Puncture ends Mark Renshaw's World Championships tilt

WHEN Mark Renshaw talked about the possibility of punctures costing riders in the elite men’s road race at the World Championship in Doha, he probably wasn’t thinking of himself.

SAND MAN: Mark Renshaw's elite men's road race in Doha came to an end after a puncture as he made his way through the desert. Photo: GETTY IMAGES

SAND MAN: Mark Renshaw's elite men's road race in Doha came to an end after a puncture as he made his way through the desert. Photo: GETTY IMAGES

But it was a puncture that saw the Bathurst product – a man who had previously tamed the Qatar desert – end up with a DNF in the 257.7 kilometre road race.

Instead it was defending champion Peter Sagan who took the honours in a sprint finish ahead of Mark Cavendish – the man Renshaw spends most of the year riding for.

The best of the Australian contingent was Michael Matthews, who placed fourth after five hours, 40 minutes and 43 seconds in the saddle.

Sunday’s race marked the first time that Renshaw had represented Australia at the elite men’s World Championships level on the road.

As a former Tour of Qatar winner and man who knew how to ride in the at times punishing desert cross-winds, Australian coach Brad McGee knew he was a big asset to the team.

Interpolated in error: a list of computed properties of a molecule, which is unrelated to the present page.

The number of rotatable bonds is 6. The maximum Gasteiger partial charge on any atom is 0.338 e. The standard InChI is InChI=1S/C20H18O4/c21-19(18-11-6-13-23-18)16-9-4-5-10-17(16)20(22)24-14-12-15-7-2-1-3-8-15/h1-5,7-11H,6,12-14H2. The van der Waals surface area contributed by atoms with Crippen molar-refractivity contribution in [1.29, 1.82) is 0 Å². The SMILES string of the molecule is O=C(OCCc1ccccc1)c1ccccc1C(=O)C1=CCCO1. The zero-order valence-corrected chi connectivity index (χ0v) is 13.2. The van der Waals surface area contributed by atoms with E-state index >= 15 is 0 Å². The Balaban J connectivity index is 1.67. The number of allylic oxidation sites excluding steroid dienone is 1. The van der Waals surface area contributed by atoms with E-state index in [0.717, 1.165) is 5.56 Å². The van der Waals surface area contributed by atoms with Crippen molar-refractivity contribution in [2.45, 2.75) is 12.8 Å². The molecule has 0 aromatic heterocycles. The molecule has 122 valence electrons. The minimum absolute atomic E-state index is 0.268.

Renshaw also brought with him the reputation of being one of the world’s finest lead out men when it comes to bunch sprints.

His presence gave McGee and the Australians a number of options given the team included sprinters such as Matthews and Caleb Ewan.

But those options were reduced as the race unfolded. A sand storm and strong winds split the peloton which caught out Ewan, while Luke Durbridge crashed out after being hit from behind.

Fellow Australians Heinrich Haussler and Steele Von Hoff withdrew, while Renshaw’s race was ended by a puncture.

“He punctured just before the second right, before we turned to head back to Doha, which was just unbelievable,” McGee said. “There are moments in a race that are the worst moments to puncture, and this was it today.” 

McGee was disappointed Australia missed out on a medal, but could not fault the effort of Renshaw and his team-mates in testing 30 degrees plus temperatures.

“By the time we were 50 kilometres into the race, it felt like it had been 150 kilometres for everyone. Despite that, the boys were keeping cool, sticking to the plan, looking after our priority riders,” he said.

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